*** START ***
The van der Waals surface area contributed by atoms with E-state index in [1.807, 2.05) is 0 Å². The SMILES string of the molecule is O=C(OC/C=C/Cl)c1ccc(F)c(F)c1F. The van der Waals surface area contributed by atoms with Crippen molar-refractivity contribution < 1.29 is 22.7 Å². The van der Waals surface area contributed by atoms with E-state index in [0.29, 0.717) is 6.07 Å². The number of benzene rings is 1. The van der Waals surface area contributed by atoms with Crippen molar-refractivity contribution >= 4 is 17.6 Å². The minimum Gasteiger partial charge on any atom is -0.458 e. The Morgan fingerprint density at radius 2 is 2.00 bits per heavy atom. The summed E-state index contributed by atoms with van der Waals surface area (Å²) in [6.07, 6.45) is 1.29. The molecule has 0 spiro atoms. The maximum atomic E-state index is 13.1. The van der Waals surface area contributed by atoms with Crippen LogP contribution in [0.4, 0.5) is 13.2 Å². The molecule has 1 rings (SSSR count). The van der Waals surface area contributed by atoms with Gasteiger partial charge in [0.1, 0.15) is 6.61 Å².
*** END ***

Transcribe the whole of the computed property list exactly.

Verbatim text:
The van der Waals surface area contributed by atoms with E-state index in [1.807, 2.05) is 0 Å². The SMILES string of the molecule is O=C(OC/C=C/Cl)c1ccc(F)c(F)c1F. The van der Waals surface area contributed by atoms with Crippen molar-refractivity contribution < 1.29 is 22.7 Å². The van der Waals surface area contributed by atoms with E-state index in [0.29, 0.717) is 6.07 Å². The number of benzene rings is 1. The van der Waals surface area contributed by atoms with Crippen molar-refractivity contribution >= 4 is 17.6 Å². The minimum Gasteiger partial charge on any atom is -0.458 e. The Morgan fingerprint density at radius 2 is 2.00 bits per heavy atom. The summed E-state index contributed by atoms with van der Waals surface area (Å²) in [6.07, 6.45) is 1.29. The molecule has 0 spiro atoms. The maximum atomic E-state index is 13.1. The van der Waals surface area contributed by atoms with Crippen LogP contribution in [0.4, 0.5) is 13.2 Å². The molecule has 1 rings (SSSR count). The van der Waals surface area contributed by atoms with Gasteiger partial charge in [0.1, 0.15) is 6.61 Å².